Malaria eradication globally is yet to be achieved and transmission is sustained in many endemic countries. Plasmodium falciparum continues to develop resistance to currently available anti-malarial drugs, posing great problems for malaria elimination. This study evaluates the frequencies of asymptomatic infection and multidrug resistance-1 (mdr-1) gene mutations in parasite isolates, which form the basis for understanding persistently high incidence in South West, Nigeria.
The intensification of malaria control interventions has resulted in its global decline, but it remains a significant public health burden especially in sub-Saharan Africa (sSA).
Slash and burn cultivators are a significant risk group for malaria in South-East Asia. As envisaged in the National Strategic Plan for Malaria Elimination, Bangladesh aims to achieve zero indigenous malaria transmission by 2030. For the national plan to move from malaria control to malaria elimination, targeting the population of slash and burn cultivators is of overriding importance.
Reverse genetics approaches have become powerful tools to dissect the biology of malaria parasites. In a previous study, development of an in vitro drug selection method for generating transgenic parasite of Plasmodium berghei was reported. Using this method, two novel and independent selection markers using the P. berghei heat shock protein 70 promoter was previously established. While the approach permits the easy and flexible genetic manipulation of P. berghei, shortcomings include a low variety in promoter options to drive marker gene expression and increased complexity of the selection procedure. In this study, addressing these issues was attempted.
Undesirable consequences of donor Plasmodium falciparum parasitaemia on stored donor blood have been reported. Therefore, it is imperative that all prospective blood donors are screened for P. falciparum infections using sensitive techniques. In this study, the sensitivities of microscopy, rapid diagnostic test (RDT), loop-mediated isothermal amplification (LAMP) assay and selective whole genome amplification (sWGA) technique in detecting P. falciparum infections in blood donors was assessed.
Malaria represents a worldwide medical emergency affecting mainly poor areas. Plasmodium parasites during blood stages can release kinins to the extracellular space after internalization of host kininogen inside erythrocytes and these released peptides could represent an important mechanism in liver pathophysiology by activation of calcium signaling pathway in endothelial cells of vertebrate host. Receptors (B1 and B2) activated by kinins peptides are important elements for the control of haemodynamics in liver and its physiology. The aim of this study was to identify changes in the liver host responses (i.e. kinin receptors expression and localization) and the effect of ACE inhibition during malaria infection using a murine model.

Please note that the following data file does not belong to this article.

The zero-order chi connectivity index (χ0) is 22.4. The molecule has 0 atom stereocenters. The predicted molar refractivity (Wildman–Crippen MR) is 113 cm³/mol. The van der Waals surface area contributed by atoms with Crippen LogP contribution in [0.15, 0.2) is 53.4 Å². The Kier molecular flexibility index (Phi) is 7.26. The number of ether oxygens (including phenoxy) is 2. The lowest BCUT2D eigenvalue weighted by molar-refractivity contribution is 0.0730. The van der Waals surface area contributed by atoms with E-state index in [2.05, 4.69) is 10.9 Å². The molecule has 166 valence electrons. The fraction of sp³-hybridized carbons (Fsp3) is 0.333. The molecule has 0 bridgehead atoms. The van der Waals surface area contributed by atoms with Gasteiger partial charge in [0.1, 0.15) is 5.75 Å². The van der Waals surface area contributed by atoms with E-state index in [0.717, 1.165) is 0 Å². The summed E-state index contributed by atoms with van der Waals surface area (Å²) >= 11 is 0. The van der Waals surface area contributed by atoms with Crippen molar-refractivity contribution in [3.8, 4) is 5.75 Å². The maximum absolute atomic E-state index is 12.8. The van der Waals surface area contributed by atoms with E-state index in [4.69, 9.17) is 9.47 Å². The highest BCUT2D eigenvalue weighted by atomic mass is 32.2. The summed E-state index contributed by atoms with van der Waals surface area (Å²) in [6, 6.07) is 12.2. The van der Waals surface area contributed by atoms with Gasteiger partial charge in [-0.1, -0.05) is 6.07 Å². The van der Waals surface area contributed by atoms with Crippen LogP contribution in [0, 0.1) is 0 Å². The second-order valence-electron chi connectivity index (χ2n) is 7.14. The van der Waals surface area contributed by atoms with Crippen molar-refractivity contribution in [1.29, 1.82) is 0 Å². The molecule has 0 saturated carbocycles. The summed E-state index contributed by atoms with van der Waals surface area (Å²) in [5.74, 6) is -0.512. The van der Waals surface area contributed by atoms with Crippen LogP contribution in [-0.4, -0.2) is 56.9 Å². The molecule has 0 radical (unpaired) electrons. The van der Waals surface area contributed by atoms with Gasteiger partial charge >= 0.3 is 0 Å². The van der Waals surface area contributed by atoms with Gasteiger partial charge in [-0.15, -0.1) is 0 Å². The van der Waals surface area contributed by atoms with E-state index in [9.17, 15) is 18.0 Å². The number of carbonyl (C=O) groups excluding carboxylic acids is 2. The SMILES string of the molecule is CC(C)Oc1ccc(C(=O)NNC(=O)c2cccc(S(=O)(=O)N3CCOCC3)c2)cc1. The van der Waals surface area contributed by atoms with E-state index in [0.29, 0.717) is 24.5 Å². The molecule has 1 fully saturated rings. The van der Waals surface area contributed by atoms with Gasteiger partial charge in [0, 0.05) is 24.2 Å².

In a previous study, severe and cerebral malaria have been connected with acute cochlear malfunction in children, demonstrated by a decrease of transitory evoked otoacoustic emissions (TEOAEs) reproducibility. This study aims to determine whether cochlear malfunction persists for 4 years after recovery from severe malaria in a subset of the previous study’s collective. Follow-up TEOAEs were performed on site (CERMEL, Hôpital Albert Schweitzer, Lambaréné, Gabon) or at the participants’ homes; 33 out of 90 participants included in the initial investigation by Schmutzhard et al. could be retrieved and were re-examined, 31/33 could be included. Of the 57 missing participants, 51 could not be contacted, 1 had moved away, 4 refused to cooperate, and 1 had died.
Understanding the complex heterogeneity of risk factors that can contribute to an increased risk of malaria at the individual and household level will enable more effective use of control measures. The objective of this study was to understand individual and household factors that influence clinical malaria infection among individuals in the highlands of Western Kenya.
There has been no local transmission of malaria in Sri Lanka for 6 years following elimination of the disease in 2012. Malaria vectors are prevalent in parts of the country, and imported malaria cases continue to be reported. The country is therefore at risk of malaria being re-established. The first case of introduced vivax malaria in the country is reported here, and the surveillance and response system that contained the further spread of this infection is described.
To reduce onward falciparum malaria transmission, the World Health Organization recommends adding single low-dose (SLD) primaquine to artemisinin-based combination treatment in low transmission areas. However, uptake of this recommendation has been relatively slow given concerns about whether individual risks justify potential community benefit. This study was undertaken to generate comprehensive local data on the risk–benefit profile of SLD primaquine deployment in a pre-elimination area in South Africa.